Fuel’s 4 Day Week, the results are in…
This time last year, the directors of Fuel were having some bold discussions about the company being the best it can be. Naturally those discussions flow from our mission which is to Fuel growth for our clients and people.
We introduced flexible working hours before the pandemic and adopted a hybrid working model when things returned to normal. With creativity levels and workplace wellbeing high priorities, the next step for us was to take a serious look at a 4 day week.
We opted to consult on the model in Q2 of our new financial year and, if that went well, implement a 6 month trial in Q3. We went for it and applied the following tests:
- Hitting the same annual target for 2022/23 that we set on a 5 day working week
- Maintaining high satisfaction levels with our clients
- Maintaining high motivation levels within our team
We’ve crunched the numbers, sent out surveys to our clients and our team, and the results are now in…
It’s a relatively simple measurement, you either get there or you don’t. We did get there and grew our revenue by 8.3% whilst increasing our profitability.
On reflection, this was no mean feat, particularly in the last six months of our financial year in which we tried the model in a cost of living crisis, with rapidly rising inflation which had a significant impact on eCommerce consumer spending, and business investment decisions in terms of brand strengthening projects.
We reached out to all clients who worked with us before and during the trial and 91% said the quality of our work had either improved or stayed the same.
We had lots of positive comments such as “The level of service we have experienced has been great and there has been no detriment to the level, quality or availability of service; so we believe the 4 day week works well” and constructive comments “Better visibility of who is off which day each week so I know who to contact if I need a quick response”.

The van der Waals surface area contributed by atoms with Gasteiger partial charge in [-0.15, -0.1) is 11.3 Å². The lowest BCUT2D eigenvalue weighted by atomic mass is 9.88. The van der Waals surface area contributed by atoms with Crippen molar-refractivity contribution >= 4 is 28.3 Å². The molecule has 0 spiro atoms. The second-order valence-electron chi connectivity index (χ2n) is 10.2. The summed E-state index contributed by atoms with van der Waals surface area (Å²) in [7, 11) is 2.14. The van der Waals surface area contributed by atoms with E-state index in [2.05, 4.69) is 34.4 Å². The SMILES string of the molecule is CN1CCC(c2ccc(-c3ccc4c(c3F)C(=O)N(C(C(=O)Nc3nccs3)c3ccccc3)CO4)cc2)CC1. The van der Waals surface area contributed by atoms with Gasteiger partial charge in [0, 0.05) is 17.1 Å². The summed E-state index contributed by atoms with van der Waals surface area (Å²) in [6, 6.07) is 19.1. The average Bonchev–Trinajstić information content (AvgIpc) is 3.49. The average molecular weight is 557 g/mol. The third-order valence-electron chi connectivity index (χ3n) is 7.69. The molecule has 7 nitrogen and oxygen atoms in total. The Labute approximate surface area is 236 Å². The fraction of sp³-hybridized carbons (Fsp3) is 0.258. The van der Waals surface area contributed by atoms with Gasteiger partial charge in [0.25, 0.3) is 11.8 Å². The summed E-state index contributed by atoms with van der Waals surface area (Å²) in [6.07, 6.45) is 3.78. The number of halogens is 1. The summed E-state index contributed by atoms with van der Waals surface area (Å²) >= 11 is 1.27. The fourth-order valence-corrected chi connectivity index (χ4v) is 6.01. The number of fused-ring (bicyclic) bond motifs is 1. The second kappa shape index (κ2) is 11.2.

As with any client survey we’ve done (and indeed commissioned for clients) there are always areas in which we can improve. One such area is making it very easy for clients to see who is available to them by publishing our team’s rest days on our website rather than them relying on looking through our email footers. Another measure will be to provide more clarity on who can undertake tasks if a specific person isn’t available immediately. Also, our team doesn’t have its usual rest days in weeks where there are Bank Holidays. We could have been more proactive in communicating that too.
Whilst our team had fair warning and training on what a 4 day week would look like, all of us were used to working a 5 day week. Here’s how they felt about the trial and its benefits in comparison to the recent UK-wide trial of over 60 companies:
- 82% have a better work life balance (54% in the UK trial)
- 42% saw an improvement in their mental health (43% in UK trial)
- 42% saw an improvement in their physical health (37% in UK trial)
Their comments included “I think we’ve struck a really good balance so far, I don’t know what further tinkering there could be at this point so I’m comfortable with where we are” and “I have higher energy levels and felt less tired than usual going into our Christmas break”.
In terms of improvements, there was a concern that we have less ‘Fuel time’ to work on our own stuff. So we’ll look at creating more opportunities for this which won’t involve us reducing the time we spend on client work which, as we said right at the start of the trial, will remain the same as it has always done.
Based on the data and feedback from our clients and team, we have decided to formally adopt the 4 day week model and keep improving it as we go – much like you’d continuously improve whatever model you operate.
As a responsible employer, we think it is important to remain proactive about keeping our people as fresh and informed as possible to fuel growth for our clients. It’s a simple formula that means we’ll continue to recruit, retain and reward top talent who fit our values.